There is a lot to come on Turkey in K47: list creation, list building, and perhaps the most fun of all, modelling. I figure my blog is a good as place as any to record some this.

I’d better get to work.

 

If you go into the woods today

This last Sunday saw Operation Bear, the largest Bolt Action tournament held in Melbourne so far. Thirty players assembled at Good Games┬áfor a cracking day of gaming. The hook of the day was 1,111 points using a single reinforced platoon (and no theater selectors) extended to allow one additional 0-1 choice provided nothing was repeated. So, you couldn’t take two Panzer III, but you could, for example, take a Tiger I and a Wirblewind. A silly example, of course, because that is almost 600 points, more than half of your budget.

So, of course, that’s what I did.

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There is a theme to the list. After the fall of Monte Cassino and the breakout from ANZIO, the 508 Heavy Panzer Battalion was used in penny-packets in support of 10th Army as they retreated to new defensive positions north of Rome. My force contained Heer Grenadiers, a unit of Fallschirmjager and a Tiger I accompanied by its anti-air asset, a Wirblewind.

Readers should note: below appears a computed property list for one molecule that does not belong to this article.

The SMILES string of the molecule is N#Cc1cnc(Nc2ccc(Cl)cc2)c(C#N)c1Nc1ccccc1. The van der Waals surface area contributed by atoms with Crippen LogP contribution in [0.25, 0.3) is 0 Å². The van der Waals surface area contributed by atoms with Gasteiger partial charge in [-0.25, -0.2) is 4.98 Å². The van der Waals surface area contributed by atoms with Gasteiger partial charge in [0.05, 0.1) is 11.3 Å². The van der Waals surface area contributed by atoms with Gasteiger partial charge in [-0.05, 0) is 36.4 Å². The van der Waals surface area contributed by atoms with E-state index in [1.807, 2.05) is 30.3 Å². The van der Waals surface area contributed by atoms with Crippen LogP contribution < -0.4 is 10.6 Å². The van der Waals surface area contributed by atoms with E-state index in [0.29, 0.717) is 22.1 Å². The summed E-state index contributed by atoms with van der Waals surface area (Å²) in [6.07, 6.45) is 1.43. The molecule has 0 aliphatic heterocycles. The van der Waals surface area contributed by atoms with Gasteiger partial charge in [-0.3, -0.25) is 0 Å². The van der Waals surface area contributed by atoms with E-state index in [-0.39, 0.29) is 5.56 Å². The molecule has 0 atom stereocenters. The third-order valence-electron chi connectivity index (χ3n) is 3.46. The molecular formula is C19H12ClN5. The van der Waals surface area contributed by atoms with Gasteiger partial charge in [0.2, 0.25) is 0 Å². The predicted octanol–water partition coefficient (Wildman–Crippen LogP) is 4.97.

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This is somewhat of fudge, since while Tigers were often defended by flak units, I don’t think Wirblewinds were deployed in Italy, or even available in June/July 1944. But I’ve got the model and I had never deployed it before.

It was a fun day. There were three games, two with objectives and one for kill points.